Taorist:

    Yes, I’m still using my Palm. It’s an old one as I’ve been waiting PATIENTLY for a new more powerful version like the LifeDrive but better and slimmer, but it appears that handheld computers have totally lost interest in the United States market. I may have to buy something from overseas. Time to start hunting.

    I’ve been reading books on my handheld Palm T for over three or four years and loving every moment. Going back to a “real book” is really hard, heavy, and inconvenient now. Because I travel so much, two things have saved our backs and luggage weights (since they lowered the weight per suitcase): MP3s and digital books. Unfortunately, digital equipment has made up for the lost weight. ;-)

  5. Posted July 18, 2006 at 7:18 pm | Permalink

    I wouldn’t of known about this had I not read your blog. I’ll be sure to cite you when I blog about this.:)

  6. Posted January 17, 2007 at 2:24 am | Permalink

    Hey Lorelle,

    Thanks for your resource, i stumble upon your website while surfing for ebooks library…this is definitely a greate resource…a great deal too..thanks for that
    recommendation…looks like i will not be buying books for long while..=)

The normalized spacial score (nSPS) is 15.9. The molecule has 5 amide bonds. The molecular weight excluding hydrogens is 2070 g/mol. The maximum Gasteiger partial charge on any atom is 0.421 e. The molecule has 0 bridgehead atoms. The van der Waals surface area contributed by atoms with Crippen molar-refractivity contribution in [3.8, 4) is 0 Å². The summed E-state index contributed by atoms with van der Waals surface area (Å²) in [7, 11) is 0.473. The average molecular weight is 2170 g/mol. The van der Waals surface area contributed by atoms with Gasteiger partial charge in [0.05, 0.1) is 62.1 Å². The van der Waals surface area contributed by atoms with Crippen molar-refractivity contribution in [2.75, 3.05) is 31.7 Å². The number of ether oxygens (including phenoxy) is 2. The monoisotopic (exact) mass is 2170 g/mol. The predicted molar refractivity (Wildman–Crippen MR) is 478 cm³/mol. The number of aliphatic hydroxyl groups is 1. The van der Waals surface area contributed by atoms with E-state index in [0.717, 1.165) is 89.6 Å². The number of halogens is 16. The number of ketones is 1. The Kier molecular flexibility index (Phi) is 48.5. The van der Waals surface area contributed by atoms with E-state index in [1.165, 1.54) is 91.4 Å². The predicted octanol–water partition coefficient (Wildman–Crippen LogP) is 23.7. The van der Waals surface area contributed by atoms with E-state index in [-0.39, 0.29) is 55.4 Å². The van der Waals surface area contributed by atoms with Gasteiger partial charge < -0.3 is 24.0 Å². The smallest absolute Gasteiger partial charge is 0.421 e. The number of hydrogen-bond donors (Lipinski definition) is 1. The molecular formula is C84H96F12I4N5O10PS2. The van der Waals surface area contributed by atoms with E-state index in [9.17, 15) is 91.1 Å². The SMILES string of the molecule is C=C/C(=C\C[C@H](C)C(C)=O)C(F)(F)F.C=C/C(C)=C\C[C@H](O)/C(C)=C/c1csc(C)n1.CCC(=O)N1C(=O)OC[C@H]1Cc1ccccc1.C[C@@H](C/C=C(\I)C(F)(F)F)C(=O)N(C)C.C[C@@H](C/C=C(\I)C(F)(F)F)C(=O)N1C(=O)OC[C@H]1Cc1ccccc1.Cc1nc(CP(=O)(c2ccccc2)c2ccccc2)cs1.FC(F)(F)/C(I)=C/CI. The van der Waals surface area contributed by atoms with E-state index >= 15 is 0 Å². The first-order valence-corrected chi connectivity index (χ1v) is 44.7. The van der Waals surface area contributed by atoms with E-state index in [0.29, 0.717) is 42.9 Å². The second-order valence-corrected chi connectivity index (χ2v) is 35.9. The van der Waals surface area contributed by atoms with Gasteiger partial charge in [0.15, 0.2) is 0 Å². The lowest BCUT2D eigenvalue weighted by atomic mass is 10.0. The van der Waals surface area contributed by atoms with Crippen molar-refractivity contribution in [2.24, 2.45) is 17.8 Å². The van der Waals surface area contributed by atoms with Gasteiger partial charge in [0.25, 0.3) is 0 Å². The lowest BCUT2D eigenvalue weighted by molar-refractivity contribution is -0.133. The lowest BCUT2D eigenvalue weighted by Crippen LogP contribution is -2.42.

7. Posted February 4, 2007 at 7:04 am | Permalink

    wow this sounds like a bookworms version of heaven. I really must check this out thx


5 Trackbacks/Pingbacks

  1. [...] Free Digital Books from The World eBook Fair [...]

  2. [...] P.S. Lorelle should be thanked for this, I got to know of it from her page. Had forgotten about Project Gutenberg all-together! [...]

  3. [...] I was reading Lorelle on WordPress when I learned that in honor of Project Gutenberg’s 35th anniversary, the 2006 World eBook Fair has made its online collections of ebooks available to the public for free from July 4th to August 4th, 2006. [...]

  4. [...] Free Digital Books From the World Ebook Fair [...]

  5. [...] Cat Morley links to the toys that never grow old — books http://lorelle.wordpress.com/2006/07/17/free-digital-books-from-the-world-ebook-fair/. [...]